Photographic Alphabet: Q is for Q. Sakamaki

Photographic Alphabet: Q is for Q. Sakamaki

 Uter 001 © Q. Sakamaki

Uter 001 © Q. Sakamaki

China Outer Lands

China’s Outer Lands is about people’s identity in Outer China, covering its North, Northeast, West, and Southwest regions. These lands consist of a multitude of ethnic groups, such as Uighurs, Manchus, Bais, Mongols, and Tibetans,  whose mother tongues and religions are very different from Han-Chinese; many of them practice Islam and stricter Buddhism.

Each region has its own tumultuous history. A small change of the power balance creates a new wave of migrants looking for a better life in a safer place, often resulting in wars. Their lands are now considered a part of China, and they are facing another historical phenomenon – China’s massive economic development, fortified by tens of millions of ethnic Han-Chinese migrants into the regions. These developments have created enormous economic disparity, as well as conflicts between the old guards (including among the Han-Chinese), and the newcomers.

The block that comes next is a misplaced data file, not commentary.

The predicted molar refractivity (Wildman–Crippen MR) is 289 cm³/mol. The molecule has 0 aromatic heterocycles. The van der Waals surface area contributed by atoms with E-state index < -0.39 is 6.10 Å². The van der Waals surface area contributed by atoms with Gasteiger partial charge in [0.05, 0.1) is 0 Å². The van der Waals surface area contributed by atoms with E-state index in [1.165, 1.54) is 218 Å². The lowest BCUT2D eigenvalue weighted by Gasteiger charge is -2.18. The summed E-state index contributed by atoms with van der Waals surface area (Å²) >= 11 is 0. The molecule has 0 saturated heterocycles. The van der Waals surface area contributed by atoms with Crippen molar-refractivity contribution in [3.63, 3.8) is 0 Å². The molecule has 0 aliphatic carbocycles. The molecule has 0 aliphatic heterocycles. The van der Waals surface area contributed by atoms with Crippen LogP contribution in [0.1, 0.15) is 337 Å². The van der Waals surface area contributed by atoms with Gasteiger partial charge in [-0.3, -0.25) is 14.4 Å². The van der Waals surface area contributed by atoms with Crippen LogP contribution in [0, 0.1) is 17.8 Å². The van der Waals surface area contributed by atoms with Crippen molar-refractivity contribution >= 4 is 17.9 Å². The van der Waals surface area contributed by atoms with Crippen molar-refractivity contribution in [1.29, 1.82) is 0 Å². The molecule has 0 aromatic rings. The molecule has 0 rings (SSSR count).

Uter 011 © Q. Sakamaki 

Uter 011 © Q. Sakamaki 

 Uter 002 © Q. Sakamaki 

Uter 002 © Q. Sakamaki 

With the historical context in mind, modern-day people in the provinces of Outer China struggle with redefining their identity, and consciously or unconsciously seek feelings of belonging or exclusiveness, conformity or uniqueness and/or the thirst for power or dependence. This isn't an isolated occurrence: similar, conflicted desires are rampant all across the globe.

 Uter 004 © Q. Sakamaki 

Uter 004 © Q. Sakamaki 

 Uter 007 © Q. Sakamaki 

Uter 007 © Q. Sakamaki 

 Uter 015 © Q. Sakamaki 

Uter 015 © Q. Sakamaki 

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